Frontline Initiative

Continuous Learning in Mississippi


Pamela Baker is director at the South Mississippi Regional Center in Long Beach, Mississippi

Competent, well-trained direct service workers and supervisors are essential to providing the best possible services to people with disabilities. As a regional service provider, the South Mississippi Regional Center (SMRC) offers individualized programs and supports to about six hundred citizens and families each year. One way the SMRC has sought to improve its services has been through a new writing curriculum especially for DSPs with supervisory duties, because they must have a sound working knowledge of policies and regulations and be skilled in written and verbal communication, management, and leadership.

With the provision of the Mississippi Workforce Education Act, the SMRC designed a technical writing module to sharpen basic reading and writing skills among DSPs at all levels of responsibility. In collaboration with the Mississippi Gulf Coast Community College, the SMRC constructed a technical writing course.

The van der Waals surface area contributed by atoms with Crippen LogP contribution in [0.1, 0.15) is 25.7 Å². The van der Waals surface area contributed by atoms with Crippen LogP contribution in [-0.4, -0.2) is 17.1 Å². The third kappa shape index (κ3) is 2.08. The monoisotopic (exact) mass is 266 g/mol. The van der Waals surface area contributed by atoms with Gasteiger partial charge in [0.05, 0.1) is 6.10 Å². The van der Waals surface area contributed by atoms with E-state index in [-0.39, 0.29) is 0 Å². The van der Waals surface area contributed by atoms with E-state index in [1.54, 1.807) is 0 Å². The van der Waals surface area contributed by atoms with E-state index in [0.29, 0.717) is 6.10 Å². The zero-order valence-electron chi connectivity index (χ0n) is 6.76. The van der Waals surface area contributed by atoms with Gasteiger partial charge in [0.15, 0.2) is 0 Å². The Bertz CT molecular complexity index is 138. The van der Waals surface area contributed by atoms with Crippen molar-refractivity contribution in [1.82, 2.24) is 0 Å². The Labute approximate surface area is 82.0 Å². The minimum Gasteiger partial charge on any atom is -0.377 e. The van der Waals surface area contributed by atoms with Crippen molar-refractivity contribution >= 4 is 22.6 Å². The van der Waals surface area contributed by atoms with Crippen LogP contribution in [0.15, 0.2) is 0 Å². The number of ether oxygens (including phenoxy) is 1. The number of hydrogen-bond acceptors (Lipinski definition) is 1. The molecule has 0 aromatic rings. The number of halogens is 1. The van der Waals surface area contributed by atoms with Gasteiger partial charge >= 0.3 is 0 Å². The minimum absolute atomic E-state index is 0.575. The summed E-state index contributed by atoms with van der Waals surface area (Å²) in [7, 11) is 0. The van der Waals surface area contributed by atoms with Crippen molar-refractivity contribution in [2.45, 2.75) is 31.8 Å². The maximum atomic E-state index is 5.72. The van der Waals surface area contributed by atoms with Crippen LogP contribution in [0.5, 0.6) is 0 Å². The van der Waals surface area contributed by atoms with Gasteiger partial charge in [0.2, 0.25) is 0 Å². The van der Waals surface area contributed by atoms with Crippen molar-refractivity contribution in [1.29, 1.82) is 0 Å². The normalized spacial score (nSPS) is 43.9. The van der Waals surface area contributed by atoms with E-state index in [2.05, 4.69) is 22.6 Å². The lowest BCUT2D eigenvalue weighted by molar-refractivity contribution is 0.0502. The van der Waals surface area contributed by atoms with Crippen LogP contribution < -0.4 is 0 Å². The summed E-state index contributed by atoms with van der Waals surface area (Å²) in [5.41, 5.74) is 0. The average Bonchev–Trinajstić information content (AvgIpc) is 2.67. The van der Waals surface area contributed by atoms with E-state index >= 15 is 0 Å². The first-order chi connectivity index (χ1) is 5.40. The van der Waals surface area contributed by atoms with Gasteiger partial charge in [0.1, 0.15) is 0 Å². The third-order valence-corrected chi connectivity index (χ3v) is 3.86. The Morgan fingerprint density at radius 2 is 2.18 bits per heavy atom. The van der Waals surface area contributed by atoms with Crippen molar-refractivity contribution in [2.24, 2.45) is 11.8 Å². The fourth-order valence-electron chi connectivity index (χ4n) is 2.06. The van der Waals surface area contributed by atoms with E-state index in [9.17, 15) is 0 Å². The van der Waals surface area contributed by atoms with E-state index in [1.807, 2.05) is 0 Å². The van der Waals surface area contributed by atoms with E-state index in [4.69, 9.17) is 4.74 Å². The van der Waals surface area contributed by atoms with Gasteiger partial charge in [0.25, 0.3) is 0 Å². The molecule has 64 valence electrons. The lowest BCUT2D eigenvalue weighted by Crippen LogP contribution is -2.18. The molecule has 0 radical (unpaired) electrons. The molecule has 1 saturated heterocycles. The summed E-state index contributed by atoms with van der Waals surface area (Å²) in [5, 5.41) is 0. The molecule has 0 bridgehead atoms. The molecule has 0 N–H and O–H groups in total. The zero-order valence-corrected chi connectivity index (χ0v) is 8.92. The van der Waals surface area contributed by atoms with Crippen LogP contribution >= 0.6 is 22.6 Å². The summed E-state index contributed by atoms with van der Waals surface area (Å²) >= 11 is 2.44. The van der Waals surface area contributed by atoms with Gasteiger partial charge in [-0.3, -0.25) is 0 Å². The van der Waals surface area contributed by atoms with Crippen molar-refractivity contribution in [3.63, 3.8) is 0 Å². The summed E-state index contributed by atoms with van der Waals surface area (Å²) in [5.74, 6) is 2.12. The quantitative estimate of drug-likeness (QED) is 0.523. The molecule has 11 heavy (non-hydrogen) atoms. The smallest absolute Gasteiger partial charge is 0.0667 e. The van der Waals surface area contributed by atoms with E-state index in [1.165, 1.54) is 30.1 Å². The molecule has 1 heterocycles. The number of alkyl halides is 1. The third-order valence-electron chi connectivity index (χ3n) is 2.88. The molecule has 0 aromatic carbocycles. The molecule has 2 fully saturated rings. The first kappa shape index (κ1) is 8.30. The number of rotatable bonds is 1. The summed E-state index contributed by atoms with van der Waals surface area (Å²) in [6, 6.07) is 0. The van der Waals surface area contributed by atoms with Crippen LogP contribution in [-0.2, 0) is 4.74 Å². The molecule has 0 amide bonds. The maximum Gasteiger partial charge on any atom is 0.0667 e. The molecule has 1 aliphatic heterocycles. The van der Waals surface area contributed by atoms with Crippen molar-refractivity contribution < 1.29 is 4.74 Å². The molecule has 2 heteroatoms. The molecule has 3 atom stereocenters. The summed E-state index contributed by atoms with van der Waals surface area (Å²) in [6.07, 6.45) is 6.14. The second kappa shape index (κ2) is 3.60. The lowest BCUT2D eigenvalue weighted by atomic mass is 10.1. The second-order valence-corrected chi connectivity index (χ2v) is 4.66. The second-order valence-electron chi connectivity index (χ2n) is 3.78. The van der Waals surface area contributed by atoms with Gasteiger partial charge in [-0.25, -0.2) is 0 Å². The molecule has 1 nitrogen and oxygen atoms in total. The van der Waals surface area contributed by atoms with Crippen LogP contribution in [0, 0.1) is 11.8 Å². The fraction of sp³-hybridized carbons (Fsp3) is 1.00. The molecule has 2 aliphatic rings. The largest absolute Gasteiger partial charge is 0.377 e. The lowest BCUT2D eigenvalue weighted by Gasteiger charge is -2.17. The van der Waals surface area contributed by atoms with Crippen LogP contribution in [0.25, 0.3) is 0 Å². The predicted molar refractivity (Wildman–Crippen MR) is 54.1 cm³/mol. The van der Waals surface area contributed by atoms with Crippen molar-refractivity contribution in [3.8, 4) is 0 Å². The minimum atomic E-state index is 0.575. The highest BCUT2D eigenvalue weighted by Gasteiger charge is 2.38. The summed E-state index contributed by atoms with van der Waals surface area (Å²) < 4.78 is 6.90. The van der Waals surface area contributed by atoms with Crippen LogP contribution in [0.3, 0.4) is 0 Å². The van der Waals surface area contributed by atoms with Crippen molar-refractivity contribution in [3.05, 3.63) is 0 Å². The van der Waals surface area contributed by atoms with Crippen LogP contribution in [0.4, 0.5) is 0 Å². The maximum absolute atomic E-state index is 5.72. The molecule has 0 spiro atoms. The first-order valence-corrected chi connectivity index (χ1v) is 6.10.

Direct service supervisors and program coordinators piloted and refined the preliminary module, and as development of the module continued, supervisory staff and project coordinators refined it onsite at SMRC. This collective effort produced an eight-hour class taught by instructors provided by the college. The training costs less than one hundred dollars per each training day for the entire class.

Since the module’s inception, staff have been enthusiastic and positive about the it as a part of their training and its value to their on-the-job success. The class is required for staff to be promoted among the direct support capacities, specifically for the direct care supervisory positions. Direct service staff and supervisors give the module high marks and praise the learning experience for its obvious value in improved communications at all levels of client services.